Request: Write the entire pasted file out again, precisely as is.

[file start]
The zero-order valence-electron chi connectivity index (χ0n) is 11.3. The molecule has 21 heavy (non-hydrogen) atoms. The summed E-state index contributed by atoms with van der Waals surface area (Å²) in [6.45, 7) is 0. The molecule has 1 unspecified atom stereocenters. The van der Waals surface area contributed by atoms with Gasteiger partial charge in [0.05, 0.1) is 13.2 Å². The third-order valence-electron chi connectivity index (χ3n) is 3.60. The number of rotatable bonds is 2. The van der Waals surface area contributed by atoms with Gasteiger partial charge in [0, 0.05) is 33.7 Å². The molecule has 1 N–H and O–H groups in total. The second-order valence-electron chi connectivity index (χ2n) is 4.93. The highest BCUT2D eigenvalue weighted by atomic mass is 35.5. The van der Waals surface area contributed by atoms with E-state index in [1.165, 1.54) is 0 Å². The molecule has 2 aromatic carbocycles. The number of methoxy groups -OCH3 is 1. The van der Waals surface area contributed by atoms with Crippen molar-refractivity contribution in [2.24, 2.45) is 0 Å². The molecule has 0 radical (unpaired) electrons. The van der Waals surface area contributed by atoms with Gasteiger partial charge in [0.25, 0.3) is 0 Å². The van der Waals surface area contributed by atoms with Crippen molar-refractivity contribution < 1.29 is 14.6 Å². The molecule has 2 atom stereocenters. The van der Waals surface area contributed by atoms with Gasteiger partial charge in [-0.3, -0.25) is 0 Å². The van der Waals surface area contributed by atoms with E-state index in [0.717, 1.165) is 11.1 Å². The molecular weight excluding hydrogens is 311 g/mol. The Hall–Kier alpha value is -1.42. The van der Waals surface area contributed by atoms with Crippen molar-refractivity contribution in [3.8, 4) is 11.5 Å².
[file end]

The zero-order valence-electron chi connectivity index (χ0n) is 11.3. The molecule has 21 heavy (non-hydrogen) atoms. The summed E-state index contributed by atoms with van der Waals surface area (Å²) in [6.45, 7) is 0. The molecule has 1 unspecified atom stereocenters. The van der Waals surface area contributed by atoms with Gasteiger partial charge in [0.05, 0.1) is 13.2 Å². The third-order valence-electron chi connectivity index (χ3n) is 3.60. The number of rotatable bonds is 2. The van der Waals surface area contributed by atoms with Gasteiger partial charge in [0, 0.05) is 33.7 Å². The molecule has 1 N–H and O–H groups in total. The second-order valence-electron chi connectivity index (χ2n) is 4.93. The highest BCUT2D eigenvalue weighted by atomic mass is 35.5. The van der Waals surface area contributed by atoms with E-state index in [1.165, 1.54) is 0 Å². The molecule has 2 aromatic carbocycles. The number of methoxy groups -OCH3 is 1. The van der Waals surface area contributed by atoms with Crippen molar-refractivity contribution in [2.24, 2.45) is 0 Å². The molecule has 0 radical (unpaired) electrons. The van der Waals surface area contributed by atoms with Gasteiger partial charge in [0.25, 0.3) is 0 Å². The van der Waals surface area contributed by atoms with Crippen molar-refractivity contribution < 1.29 is 14.6 Å². The molecule has 2 atom stereocenters. The van der Waals surface area contributed by atoms with Gasteiger partial charge in [-0.3, -0.25) is 0 Å². The van der Waals surface area contributed by atoms with E-state index in [0.717, 1.165) is 11.1 Å². The molecular weight excluding hydrogens is 311 g/mol. The Hall–Kier alpha value is -1.42. The van der Waals surface area contributed by atoms with Crippen molar-refractivity contribution in [3.8, 4) is 11.5 Å².